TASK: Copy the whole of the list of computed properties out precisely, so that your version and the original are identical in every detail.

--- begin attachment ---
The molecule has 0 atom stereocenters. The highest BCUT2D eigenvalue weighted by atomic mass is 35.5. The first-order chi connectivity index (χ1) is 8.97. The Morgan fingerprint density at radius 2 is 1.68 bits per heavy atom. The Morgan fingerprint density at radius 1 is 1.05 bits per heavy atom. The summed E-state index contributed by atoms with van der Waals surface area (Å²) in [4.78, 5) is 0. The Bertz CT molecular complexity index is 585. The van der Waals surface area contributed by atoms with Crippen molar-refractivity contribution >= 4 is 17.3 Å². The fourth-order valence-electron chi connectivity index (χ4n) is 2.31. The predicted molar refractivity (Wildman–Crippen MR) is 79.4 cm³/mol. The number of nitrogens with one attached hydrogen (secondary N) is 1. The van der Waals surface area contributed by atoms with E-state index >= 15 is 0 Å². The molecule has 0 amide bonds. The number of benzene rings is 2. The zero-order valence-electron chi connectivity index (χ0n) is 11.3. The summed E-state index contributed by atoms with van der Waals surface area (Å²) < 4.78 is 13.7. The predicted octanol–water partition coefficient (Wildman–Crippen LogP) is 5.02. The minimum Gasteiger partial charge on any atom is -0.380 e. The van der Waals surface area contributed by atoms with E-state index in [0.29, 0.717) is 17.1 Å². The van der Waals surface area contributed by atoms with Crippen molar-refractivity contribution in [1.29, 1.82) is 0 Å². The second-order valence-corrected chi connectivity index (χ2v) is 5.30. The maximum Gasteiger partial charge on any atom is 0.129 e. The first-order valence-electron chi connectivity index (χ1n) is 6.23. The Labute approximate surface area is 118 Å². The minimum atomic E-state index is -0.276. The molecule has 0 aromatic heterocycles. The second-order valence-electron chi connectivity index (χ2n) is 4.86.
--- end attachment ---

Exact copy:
The molecule has 0 atom stereocenters. The highest BCUT2D eigenvalue weighted by atomic mass is 35.5. The first-order chi connectivity index (χ1) is 8.97. The Morgan fingerprint density at radius 2 is 1.68 bits per heavy atom. The Morgan fingerprint density at radius 1 is 1.05 bits per heavy atom. The summed E-state index contributed by atoms with van der Waals surface area (Å²) in [4.78, 5) is 0. The Bertz CT molecular complexity index is 585. The van der Waals surface area contributed by atoms with Crippen molar-refractivity contribution >= 4 is 17.3 Å². The fourth-order valence-electron chi connectivity index (χ4n) is 2.31. The predicted molar refractivity (Wildman–Crippen MR) is 79.4 cm³/mol. The number of nitrogens with one attached hydrogen (secondary N) is 1. The van der Waals surface area contributed by atoms with E-state index >= 15 is 0 Å². The molecule has 0 amide bonds. The number of benzene rings is 2. The zero-order valence-electron chi connectivity index (χ0n) is 11.3. The summed E-state index contributed by atoms with van der Waals surface area (Å²) < 4.78 is 13.7. The predicted octanol–water partition coefficient (Wildman–Crippen LogP) is 5.02. The minimum Gasteiger partial charge on any atom is -0.380 e. The van der Waals surface area contributed by atoms with E-state index in [0.29, 0.717) is 17.1 Å². The van der Waals surface area contributed by atoms with Crippen molar-refractivity contribution in [1.29, 1.82) is 0 Å². The second-order valence-corrected chi connectivity index (χ2v) is 5.30. The maximum Gasteiger partial charge on any atom is 0.129 e. The first-order valence-electron chi connectivity index (χ1n) is 6.23. The Labute approximate surface area is 118 Å². The minimum atomic E-state index is -0.276. The molecule has 0 aromatic heterocycles. The second-order valence-electron chi connectivity index (χ2n) is 4.86.